# frozen_string_literal: true module Sandbox module Utils module Paginable def paginate(relation, params) relation. per_page(params[:per_page]). page(params[:page]) end end end end
Now, in the articles index action, I just need to include the newly created module, and add the pagination step to the
# app/actions/articles/index.rb include Utils::Paginable def handle(req, res) collection = repo.articles_with_authors paginated = paginate(collection, req.params) res.body = serialize(paginated) end
With this, I can already paginate my resources by visiting the browser.
With this, I can already paginate my resources by visiting the
Paginated resources response
Validating pagination parameters.
This basic setup is working, however, it's not error-prone.
I don't setup the default values for my pagination parameters, which will break my fetching method. Also, I do not validate the input parameters, so I don't secure my app from unpredictable input, like extremely large, or negative numbers.
This is why I recommend validating your GET requests, similar to what you do for creating or updating resources.
Here I'm going to set the default constants and define the validation schema. I'm going to set the
page parameter to optional, but in case it's passed in, it needs to be filled in.
The expected type would be the Integer, defaulting to 1. I'll also make sure, that the page is always greater than 1. I guess it should be a constant too, but... whatever :).
Then I'm going to repeat that for
per_page parameter, with the difference, that this will need to be also smaller than 50
# lib/sandbox/utils/paginable.rb module Sandbox module Utils module Paginable DEFAULT_PAGE = 1 DEFAULT_SIZE = 10 PaginationSchema = Dry::Schema.Params do optional(:page).filled(Types::Coercible::Integer.default(DEFAULT_PAGE), gteq?: 1) optional(:per_page).filled(Types::Coercible::Integer.default(DEFAULT_SIZE), gteq?: 1, lteq?: 50) end # ... end end end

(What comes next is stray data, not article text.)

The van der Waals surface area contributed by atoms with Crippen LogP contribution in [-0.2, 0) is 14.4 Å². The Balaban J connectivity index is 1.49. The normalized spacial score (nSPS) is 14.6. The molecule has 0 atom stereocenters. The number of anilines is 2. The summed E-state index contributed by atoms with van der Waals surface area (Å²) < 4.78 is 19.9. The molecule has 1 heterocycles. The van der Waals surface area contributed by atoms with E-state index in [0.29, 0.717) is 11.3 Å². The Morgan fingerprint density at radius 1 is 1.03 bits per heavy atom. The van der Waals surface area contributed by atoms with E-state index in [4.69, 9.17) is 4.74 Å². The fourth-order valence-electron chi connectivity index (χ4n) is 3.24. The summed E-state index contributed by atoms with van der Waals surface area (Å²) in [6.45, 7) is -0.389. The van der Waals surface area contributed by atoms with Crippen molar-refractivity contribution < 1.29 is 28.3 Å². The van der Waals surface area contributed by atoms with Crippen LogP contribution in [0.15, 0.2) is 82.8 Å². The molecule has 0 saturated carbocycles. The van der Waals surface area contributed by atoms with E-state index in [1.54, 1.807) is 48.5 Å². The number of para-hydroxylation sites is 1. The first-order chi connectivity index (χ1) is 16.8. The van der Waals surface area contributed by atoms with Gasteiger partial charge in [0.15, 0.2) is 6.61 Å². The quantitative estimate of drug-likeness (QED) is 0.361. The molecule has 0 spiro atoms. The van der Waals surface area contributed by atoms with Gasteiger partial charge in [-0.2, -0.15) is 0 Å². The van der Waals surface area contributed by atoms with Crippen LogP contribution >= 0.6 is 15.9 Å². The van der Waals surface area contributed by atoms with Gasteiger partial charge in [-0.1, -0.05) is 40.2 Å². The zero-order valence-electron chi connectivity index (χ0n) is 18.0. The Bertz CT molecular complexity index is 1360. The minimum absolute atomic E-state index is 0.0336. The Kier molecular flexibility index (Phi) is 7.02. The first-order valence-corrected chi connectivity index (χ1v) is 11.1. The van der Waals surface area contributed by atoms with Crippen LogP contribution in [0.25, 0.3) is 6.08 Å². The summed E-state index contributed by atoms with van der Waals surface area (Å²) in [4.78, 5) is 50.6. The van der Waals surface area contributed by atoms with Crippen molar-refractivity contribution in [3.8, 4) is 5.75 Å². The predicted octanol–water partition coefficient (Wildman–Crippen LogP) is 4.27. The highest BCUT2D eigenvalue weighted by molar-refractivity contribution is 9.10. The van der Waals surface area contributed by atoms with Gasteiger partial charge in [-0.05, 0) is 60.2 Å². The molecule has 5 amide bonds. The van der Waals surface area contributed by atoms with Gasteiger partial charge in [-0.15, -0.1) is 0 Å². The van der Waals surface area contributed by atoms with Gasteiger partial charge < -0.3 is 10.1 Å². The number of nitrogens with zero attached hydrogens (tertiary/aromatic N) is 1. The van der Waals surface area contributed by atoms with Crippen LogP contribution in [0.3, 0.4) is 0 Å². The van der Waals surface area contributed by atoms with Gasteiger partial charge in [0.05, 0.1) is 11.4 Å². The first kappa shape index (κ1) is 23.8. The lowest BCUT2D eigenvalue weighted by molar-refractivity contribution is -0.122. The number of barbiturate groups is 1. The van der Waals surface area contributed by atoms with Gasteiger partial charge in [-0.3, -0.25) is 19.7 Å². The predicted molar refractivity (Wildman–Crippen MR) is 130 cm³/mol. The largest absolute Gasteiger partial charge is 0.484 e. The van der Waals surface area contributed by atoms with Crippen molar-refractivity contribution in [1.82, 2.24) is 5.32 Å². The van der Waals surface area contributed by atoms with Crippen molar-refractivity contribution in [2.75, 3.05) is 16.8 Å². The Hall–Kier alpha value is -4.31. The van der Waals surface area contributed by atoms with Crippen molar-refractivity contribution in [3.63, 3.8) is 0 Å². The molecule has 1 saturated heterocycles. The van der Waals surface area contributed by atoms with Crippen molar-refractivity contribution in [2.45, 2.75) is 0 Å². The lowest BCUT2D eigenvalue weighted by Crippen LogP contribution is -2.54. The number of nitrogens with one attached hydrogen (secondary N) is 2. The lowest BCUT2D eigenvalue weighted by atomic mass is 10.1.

Now let me use it. I'll extract the validation to a seaparate method and call it using the params hash as an input.
If the validation succeeds, I’ll just return from the method, but otherwise, I’m going to halt the processing and immediately return the error information to the browser, setting up the HTTP code to 400.
def paginate(relation, params) validate_pagination(params.to_h) relation. per_page(result[:per_page]). page(result[:page]) end def validate_pagination(params) result = PaginationSchema.call(params) return if result.success? halt 400, result.errors.to_h.to_json end
Now when I call my browser with invalid pagination parameters, I'll end up with the more meaningful error message.
Paginated resources response
Pagination is a simple feature, but even such a little thing has its caveats. I hope that with this short episode I've shown you why it's useful to validate all input incoming to your system and how to paginate resources using Hanami and ROM in your web applications.
I want to especially thank my recent sponsors,
for supporting this project, I really appreciate it!